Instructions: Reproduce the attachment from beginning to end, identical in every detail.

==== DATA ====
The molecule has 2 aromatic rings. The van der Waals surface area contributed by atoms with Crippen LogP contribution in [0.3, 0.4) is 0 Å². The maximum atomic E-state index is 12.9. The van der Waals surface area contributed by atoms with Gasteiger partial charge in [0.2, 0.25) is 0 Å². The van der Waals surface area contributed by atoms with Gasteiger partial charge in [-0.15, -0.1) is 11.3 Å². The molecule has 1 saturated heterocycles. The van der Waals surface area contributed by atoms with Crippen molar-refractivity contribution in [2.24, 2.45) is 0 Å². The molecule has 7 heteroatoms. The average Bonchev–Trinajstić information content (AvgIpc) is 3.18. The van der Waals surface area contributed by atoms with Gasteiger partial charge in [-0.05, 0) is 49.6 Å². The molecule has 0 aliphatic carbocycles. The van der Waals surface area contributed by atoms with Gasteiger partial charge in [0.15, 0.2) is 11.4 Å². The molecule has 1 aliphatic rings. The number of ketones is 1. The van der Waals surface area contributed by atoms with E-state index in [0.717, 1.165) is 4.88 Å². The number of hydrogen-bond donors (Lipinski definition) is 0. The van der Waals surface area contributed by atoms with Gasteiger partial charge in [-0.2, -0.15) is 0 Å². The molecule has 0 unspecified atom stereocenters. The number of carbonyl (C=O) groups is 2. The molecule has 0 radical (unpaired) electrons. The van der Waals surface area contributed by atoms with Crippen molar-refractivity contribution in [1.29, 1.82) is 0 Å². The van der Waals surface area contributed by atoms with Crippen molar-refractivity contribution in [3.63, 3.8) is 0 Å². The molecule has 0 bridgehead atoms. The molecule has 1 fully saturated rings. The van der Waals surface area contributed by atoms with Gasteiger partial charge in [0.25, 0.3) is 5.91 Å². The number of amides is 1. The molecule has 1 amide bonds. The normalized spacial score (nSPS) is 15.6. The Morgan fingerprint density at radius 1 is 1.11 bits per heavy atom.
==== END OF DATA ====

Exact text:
The molecule has 2 aromatic rings. The van der Waals surface area contributed by atoms with Crippen LogP contribution in [0.3, 0.4) is 0 Å². The maximum atomic E-state index is 12.9. The van der Waals surface area contributed by atoms with Gasteiger partial charge in [0.2, 0.25) is 0 Å². The van der Waals surface area contributed by atoms with Gasteiger partial charge in [-0.15, -0.1) is 11.3 Å². The molecule has 1 saturated heterocycles. The van der Waals surface area contributed by atoms with Crippen molar-refractivity contribution in [2.24, 2.45) is 0 Å². The molecule has 7 heteroatoms. The average Bonchev–Trinajstić information content (AvgIpc) is 3.18. The van der Waals surface area contributed by atoms with Gasteiger partial charge in [-0.05, 0) is 49.6 Å². The molecule has 0 aliphatic carbocycles. The van der Waals surface area contributed by atoms with Gasteiger partial charge in [0.15, 0.2) is 11.4 Å². The molecule has 1 aliphatic rings. The number of ketones is 1. The van der Waals surface area contributed by atoms with E-state index in [0.717, 1.165) is 4.88 Å². The number of hydrogen-bond donors (Lipinski definition) is 0. The van der Waals surface area contributed by atoms with Gasteiger partial charge in [-0.2, -0.15) is 0 Å². The molecule has 0 unspecified atom stereocenters. The number of carbonyl (C=O) groups is 2. The molecule has 0 radical (unpaired) electrons. The van der Waals surface area contributed by atoms with Crippen molar-refractivity contribution in [1.29, 1.82) is 0 Å². The van der Waals surface area contributed by atoms with Crippen molar-refractivity contribution in [3.63, 3.8) is 0 Å². The molecule has 0 bridgehead atoms. The molecule has 1 fully saturated rings. The van der Waals surface area contributed by atoms with Gasteiger partial charge in [0.25, 0.3) is 5.91 Å². The number of amides is 1. The molecule has 1 amide bonds. The normalized spacial score (nSPS) is 15.6. The Morgan fingerprint density at radius 1 is 1.11 bits per heavy atom.